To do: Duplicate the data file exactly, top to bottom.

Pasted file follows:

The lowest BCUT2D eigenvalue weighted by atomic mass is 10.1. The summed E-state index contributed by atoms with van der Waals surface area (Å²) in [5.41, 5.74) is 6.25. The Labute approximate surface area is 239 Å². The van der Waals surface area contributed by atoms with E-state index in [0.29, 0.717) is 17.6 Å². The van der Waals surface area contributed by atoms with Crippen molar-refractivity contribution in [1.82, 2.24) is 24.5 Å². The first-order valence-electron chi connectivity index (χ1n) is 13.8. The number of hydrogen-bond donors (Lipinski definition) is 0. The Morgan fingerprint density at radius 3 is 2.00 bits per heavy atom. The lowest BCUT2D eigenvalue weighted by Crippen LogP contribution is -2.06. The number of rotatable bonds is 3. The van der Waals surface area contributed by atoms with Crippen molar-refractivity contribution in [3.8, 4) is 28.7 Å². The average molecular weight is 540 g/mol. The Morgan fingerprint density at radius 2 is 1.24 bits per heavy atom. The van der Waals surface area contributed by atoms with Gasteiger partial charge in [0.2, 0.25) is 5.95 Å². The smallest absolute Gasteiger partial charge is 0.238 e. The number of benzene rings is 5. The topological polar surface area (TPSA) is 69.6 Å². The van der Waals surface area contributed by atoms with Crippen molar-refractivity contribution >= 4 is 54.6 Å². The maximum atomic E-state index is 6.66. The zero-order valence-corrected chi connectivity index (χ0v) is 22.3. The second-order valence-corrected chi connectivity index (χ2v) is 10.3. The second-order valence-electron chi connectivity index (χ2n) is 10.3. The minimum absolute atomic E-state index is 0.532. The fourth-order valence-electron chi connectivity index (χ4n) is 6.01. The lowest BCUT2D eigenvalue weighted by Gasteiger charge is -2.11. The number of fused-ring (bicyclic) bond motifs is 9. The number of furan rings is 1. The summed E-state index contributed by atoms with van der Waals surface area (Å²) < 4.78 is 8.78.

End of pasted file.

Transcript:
The lowest BCUT2D eigenvalue weighted by atomic mass is 10.1. The summed E-state index contributed by atoms with van der Waals surface area (Å²) in [5.41, 5.74) is 6.25. The Labute approximate surface area is 239 Å². The van der Waals surface area contributed by atoms with E-state index in [0.29, 0.717) is 17.6 Å². The van der Waals surface area contributed by atoms with Crippen molar-refractivity contribution in [1.82, 2.24) is 24.5 Å². The first-order valence-electron chi connectivity index (χ1n) is 13.8. The number of hydrogen-bond donors (Lipinski definition) is 0. The Morgan fingerprint density at radius 3 is 2.00 bits per heavy atom. The lowest BCUT2D eigenvalue weighted by Crippen LogP contribution is -2.06. The number of rotatable bonds is 3. The van der Waals surface area contributed by atoms with Crippen molar-refractivity contribution in [3.8, 4) is 28.7 Å². The average molecular weight is 540 g/mol. The Morgan fingerprint density at radius 2 is 1.24 bits per heavy atom. The van der Waals surface area contributed by atoms with Gasteiger partial charge in [0.2, 0.25) is 5.95 Å². The smallest absolute Gasteiger partial charge is 0.238 e. The number of benzene rings is 5. The topological polar surface area (TPSA) is 69.6 Å². The van der Waals surface area contributed by atoms with Crippen molar-refractivity contribution >= 4 is 54.6 Å². The maximum atomic E-state index is 6.66. The zero-order valence-corrected chi connectivity index (χ0v) is 22.3. The second-order valence-corrected chi connectivity index (χ2v) is 10.3. The second-order valence-electron chi connectivity index (χ2n) is 10.3. The minimum absolute atomic E-state index is 0.532. The fourth-order valence-electron chi connectivity index (χ4n) is 6.01. The lowest BCUT2D eigenvalue weighted by Gasteiger charge is -2.11. The number of fused-ring (bicyclic) bond motifs is 9. The number of furan rings is 1. The summed E-state index contributed by atoms with van der Waals surface area (Å²) < 4.78 is 8.78.